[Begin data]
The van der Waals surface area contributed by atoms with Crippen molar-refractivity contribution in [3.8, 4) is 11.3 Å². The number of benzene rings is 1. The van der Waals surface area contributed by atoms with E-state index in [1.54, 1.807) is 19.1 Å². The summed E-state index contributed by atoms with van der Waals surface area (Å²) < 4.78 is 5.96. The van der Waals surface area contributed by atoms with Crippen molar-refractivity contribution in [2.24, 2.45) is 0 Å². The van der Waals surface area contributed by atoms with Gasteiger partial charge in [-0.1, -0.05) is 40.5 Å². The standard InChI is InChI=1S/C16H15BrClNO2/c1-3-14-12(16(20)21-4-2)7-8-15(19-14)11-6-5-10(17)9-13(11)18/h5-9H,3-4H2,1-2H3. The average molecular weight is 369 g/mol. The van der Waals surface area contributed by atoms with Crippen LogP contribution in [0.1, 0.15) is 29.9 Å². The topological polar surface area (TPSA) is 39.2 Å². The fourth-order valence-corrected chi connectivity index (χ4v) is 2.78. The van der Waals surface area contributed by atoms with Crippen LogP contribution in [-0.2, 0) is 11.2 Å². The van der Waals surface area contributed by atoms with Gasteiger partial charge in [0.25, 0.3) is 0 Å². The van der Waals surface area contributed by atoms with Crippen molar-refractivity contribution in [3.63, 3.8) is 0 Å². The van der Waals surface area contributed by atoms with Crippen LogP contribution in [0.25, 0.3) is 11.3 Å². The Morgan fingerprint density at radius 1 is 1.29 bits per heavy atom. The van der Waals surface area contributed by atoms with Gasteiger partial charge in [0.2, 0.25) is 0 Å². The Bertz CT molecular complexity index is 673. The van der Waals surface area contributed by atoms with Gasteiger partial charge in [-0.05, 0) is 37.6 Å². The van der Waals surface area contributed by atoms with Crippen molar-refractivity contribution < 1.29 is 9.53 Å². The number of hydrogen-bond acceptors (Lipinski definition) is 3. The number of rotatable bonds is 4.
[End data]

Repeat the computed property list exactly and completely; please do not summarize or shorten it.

The van der Waals surface area contributed by atoms with Crippen molar-refractivity contribution in [3.8, 4) is 11.3 Å². The number of benzene rings is 1. The van der Waals surface area contributed by atoms with E-state index in [1.54, 1.807) is 19.1 Å². The summed E-state index contributed by atoms with van der Waals surface area (Å²) < 4.78 is 5.96. The van der Waals surface area contributed by atoms with Crippen molar-refractivity contribution in [2.24, 2.45) is 0 Å². The van der Waals surface area contributed by atoms with Gasteiger partial charge in [-0.1, -0.05) is 40.5 Å². The standard InChI is InChI=1S/C16H15BrClNO2/c1-3-14-12(16(20)21-4-2)7-8-15(19-14)11-6-5-10(17)9-13(11)18/h5-9H,3-4H2,1-2H3. The average molecular weight is 369 g/mol. The van der Waals surface area contributed by atoms with Crippen LogP contribution in [0.1, 0.15) is 29.9 Å². The topological polar surface area (TPSA) is 39.2 Å². The fourth-order valence-corrected chi connectivity index (χ4v) is 2.78. The van der Waals surface area contributed by atoms with Crippen LogP contribution in [-0.2, 0) is 11.2 Å². The van der Waals surface area contributed by atoms with Gasteiger partial charge in [0.25, 0.3) is 0 Å². The van der Waals surface area contributed by atoms with Crippen molar-refractivity contribution in [3.63, 3.8) is 0 Å². The van der Waals surface area contributed by atoms with Crippen LogP contribution in [0.25, 0.3) is 11.3 Å². The Morgan fingerprint density at radius 1 is 1.29 bits per heavy atom. The van der Waals surface area contributed by atoms with Gasteiger partial charge in [0.2, 0.25) is 0 Å². The Bertz CT molecular complexity index is 673. The van der Waals surface area contributed by atoms with Gasteiger partial charge in [-0.05, 0) is 37.6 Å². The van der Waals surface area contributed by atoms with Crippen molar-refractivity contribution < 1.29 is 9.53 Å². The number of hydrogen-bond acceptors (Lipinski definition) is 3. The number of rotatable bonds is 4.